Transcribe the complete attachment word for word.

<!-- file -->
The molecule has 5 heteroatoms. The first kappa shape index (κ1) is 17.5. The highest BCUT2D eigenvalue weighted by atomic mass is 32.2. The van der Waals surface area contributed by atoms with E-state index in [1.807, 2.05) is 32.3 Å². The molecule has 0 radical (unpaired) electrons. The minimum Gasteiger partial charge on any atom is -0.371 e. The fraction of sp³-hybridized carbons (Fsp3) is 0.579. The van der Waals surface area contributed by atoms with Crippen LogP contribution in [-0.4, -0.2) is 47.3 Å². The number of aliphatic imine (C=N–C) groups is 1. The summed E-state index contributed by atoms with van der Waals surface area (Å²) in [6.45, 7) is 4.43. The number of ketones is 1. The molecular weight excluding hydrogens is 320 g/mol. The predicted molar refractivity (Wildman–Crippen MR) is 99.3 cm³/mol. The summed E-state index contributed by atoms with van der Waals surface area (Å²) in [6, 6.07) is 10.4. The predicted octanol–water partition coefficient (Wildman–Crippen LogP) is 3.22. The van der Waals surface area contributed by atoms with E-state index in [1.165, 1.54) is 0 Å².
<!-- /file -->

The molecule has 5 heteroatoms. The first kappa shape index (κ1) is 17.5. The highest BCUT2D eigenvalue weighted by atomic mass is 32.2. The van der Waals surface area contributed by atoms with E-state index in [1.807, 2.05) is 32.3 Å². The molecule has 0 radical (unpaired) electrons. The minimum Gasteiger partial charge on any atom is -0.371 e. The fraction of sp³-hybridized carbons (Fsp3) is 0.579. The van der Waals surface area contributed by atoms with Crippen LogP contribution in [-0.4, -0.2) is 47.3 Å². The number of aliphatic imine (C=N–C) groups is 1. The summed E-state index contributed by atoms with van der Waals surface area (Å²) in [6.45, 7) is 4.43. The number of ketones is 1. The molecular weight excluding hydrogens is 320 g/mol. The predicted molar refractivity (Wildman–Crippen MR) is 99.3 cm³/mol. The summed E-state index contributed by atoms with van der Waals surface area (Å²) in [6, 6.07) is 10.4. The predicted octanol–water partition coefficient (Wildman–Crippen LogP) is 3.22. The van der Waals surface area contributed by atoms with E-state index in [1.165, 1.54) is 0 Å².